15 September 2017 - Thomson Reuters BlogPublish date: 15/09/2017
Local authority law after Brexit: thoughts on the EU Withdrawal Bill
Practical Law's Public Sector team considers what the EU Withdrawal Bill means for local authorities.
Amongst the seismic political debates surrounding the passing of the European Union (Withdrawal) Bill 2017-19 (Bill), it is arguable that the Bill's effects on local authorities have not received the publicity that they deserve.
There are few ways in which the Bill will affect local authorities in a less significant manner than business and industry. Local authorities and their services are large employers, for example, and are affected by EU laws, regulations and decisions of the Court of Justice of the European Union in respect of numerous functions from licensing, procurement of goods and services to health and safety. Certainty about local authorities' legal powers and duties will be ever more important if disputes about funding, which could result from Brexit more widely, arise. As the Local Government Association (LGA) has identified in a recent briefing paper on the Bill, it would be disappointing to many local authorities if the powers they have been afforded were (re-)centralised to Westminster, in parallel with the devolved administrations' complaints of a "power grab" in this respect.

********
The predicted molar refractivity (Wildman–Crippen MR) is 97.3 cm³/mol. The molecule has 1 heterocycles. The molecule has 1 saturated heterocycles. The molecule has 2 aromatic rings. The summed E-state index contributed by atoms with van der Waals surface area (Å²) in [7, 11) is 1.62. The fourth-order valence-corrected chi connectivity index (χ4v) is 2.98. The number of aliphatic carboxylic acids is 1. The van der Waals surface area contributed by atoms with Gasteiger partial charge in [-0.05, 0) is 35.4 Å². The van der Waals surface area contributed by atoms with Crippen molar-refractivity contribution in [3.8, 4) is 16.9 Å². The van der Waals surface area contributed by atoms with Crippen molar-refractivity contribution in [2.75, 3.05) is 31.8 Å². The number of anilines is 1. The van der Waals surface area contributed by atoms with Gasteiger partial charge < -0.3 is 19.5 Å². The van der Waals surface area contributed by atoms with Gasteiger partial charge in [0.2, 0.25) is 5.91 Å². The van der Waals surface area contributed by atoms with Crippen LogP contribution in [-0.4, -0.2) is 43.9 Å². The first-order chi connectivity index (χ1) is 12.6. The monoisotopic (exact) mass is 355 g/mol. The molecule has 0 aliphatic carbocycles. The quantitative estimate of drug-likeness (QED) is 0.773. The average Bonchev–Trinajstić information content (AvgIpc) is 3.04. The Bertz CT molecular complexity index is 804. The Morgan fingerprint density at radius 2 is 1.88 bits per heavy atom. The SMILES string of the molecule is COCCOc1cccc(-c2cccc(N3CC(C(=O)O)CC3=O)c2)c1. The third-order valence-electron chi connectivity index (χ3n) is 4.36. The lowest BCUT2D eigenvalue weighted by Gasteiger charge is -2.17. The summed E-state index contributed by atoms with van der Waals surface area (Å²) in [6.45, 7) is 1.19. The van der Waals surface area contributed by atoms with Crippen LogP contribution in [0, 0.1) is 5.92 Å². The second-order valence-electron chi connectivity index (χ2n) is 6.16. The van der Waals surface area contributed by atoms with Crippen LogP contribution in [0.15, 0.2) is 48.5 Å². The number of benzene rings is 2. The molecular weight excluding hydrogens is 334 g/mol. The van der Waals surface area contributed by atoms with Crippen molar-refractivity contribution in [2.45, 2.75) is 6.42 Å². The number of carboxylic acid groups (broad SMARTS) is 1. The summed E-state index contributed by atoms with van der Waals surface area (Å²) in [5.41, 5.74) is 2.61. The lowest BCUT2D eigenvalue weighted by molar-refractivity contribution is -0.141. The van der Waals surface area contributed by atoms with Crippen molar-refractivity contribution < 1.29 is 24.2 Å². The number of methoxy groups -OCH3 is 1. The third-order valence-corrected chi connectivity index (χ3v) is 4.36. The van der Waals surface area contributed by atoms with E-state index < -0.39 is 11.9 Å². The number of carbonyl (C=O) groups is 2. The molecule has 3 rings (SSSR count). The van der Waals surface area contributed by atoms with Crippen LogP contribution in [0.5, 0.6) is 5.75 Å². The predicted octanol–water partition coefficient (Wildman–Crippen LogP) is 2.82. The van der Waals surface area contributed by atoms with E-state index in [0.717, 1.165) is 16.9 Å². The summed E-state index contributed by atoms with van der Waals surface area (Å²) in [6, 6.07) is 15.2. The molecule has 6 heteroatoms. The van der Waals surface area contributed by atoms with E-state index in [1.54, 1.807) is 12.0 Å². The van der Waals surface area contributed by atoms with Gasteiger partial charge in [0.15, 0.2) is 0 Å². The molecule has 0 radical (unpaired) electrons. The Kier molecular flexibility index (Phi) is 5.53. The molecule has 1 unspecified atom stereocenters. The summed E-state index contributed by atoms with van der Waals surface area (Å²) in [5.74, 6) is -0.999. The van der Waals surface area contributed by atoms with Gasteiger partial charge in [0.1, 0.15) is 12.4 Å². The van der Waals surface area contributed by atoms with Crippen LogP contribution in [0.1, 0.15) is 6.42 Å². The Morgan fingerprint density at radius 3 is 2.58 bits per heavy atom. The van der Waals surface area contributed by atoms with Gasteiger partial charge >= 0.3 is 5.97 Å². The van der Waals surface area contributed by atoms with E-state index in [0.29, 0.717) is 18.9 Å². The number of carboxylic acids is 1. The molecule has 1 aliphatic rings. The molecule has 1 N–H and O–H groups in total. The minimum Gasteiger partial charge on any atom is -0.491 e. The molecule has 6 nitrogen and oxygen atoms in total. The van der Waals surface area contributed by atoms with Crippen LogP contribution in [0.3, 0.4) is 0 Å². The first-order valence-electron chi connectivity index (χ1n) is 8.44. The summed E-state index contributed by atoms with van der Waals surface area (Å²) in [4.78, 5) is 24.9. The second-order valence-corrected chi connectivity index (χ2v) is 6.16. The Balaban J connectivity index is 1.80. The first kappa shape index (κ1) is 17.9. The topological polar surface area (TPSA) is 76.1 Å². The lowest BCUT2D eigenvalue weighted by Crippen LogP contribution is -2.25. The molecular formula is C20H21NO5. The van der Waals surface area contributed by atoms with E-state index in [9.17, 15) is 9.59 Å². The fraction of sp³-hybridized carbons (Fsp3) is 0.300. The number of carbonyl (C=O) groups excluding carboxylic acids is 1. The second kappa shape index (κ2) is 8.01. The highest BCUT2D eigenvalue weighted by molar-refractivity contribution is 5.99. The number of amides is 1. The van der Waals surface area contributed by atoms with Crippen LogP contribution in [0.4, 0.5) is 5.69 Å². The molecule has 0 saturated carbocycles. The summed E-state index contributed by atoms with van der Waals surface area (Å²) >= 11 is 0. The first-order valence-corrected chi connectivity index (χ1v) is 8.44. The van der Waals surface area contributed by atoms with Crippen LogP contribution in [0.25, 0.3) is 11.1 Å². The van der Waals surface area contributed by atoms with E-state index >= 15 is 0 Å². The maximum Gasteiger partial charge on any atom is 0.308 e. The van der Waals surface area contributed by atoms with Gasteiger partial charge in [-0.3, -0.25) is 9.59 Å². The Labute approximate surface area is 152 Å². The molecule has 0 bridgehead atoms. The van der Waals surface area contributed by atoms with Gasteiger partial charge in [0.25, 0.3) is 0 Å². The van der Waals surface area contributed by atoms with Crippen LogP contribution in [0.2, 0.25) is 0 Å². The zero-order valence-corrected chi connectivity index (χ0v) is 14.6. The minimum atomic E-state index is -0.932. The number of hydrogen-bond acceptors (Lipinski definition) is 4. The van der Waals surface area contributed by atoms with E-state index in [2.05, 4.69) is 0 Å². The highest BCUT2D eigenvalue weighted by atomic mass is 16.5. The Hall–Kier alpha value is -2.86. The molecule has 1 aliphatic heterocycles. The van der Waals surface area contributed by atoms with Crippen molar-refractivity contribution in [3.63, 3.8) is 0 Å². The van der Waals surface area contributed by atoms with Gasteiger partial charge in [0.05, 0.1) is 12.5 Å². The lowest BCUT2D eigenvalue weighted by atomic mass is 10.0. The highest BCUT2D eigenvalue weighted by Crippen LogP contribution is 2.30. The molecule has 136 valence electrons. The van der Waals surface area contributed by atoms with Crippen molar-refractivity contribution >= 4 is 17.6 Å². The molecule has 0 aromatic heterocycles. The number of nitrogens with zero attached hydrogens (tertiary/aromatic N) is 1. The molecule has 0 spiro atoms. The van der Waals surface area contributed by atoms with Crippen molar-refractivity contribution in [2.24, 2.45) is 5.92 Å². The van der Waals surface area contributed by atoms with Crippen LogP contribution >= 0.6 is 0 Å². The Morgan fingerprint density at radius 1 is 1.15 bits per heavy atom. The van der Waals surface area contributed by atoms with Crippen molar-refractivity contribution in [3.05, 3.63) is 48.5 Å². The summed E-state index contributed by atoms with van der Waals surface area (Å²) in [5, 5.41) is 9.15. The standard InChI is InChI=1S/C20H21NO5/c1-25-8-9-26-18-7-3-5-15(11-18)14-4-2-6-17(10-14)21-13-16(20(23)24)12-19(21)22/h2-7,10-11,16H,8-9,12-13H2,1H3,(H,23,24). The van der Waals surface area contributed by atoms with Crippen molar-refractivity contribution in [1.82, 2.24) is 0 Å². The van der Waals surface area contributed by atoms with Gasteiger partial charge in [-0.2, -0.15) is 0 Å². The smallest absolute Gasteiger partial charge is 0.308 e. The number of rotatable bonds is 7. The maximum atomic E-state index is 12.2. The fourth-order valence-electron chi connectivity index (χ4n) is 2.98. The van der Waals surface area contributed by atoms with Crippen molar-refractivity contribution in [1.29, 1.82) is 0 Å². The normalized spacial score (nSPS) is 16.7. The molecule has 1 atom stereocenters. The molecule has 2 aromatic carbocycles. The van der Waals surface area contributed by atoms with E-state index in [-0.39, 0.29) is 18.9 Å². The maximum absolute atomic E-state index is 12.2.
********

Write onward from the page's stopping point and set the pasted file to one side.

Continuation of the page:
On the other hand, further powers may be afforded to local authorities where these were once exercised by EU institutions, or more onerous obligations lightened (as the LGA recognises, a lighter-touch procurement system would be welcomed by many). After passing its second reading, the Bill has some way to go. It is important that its effects on local government administration are considered in the same light as others' concerns.
Practical Law will continue to track and comment on developments on its Brexit legislation pages and through its European Union (Withdrawal) Bill 2017-19: legislation tracker. Further detailed analysis on the Bill can be read in this article by Daniel Greenberg, writing on Practical Law's Public Sector blog.
LLG Corporate Partner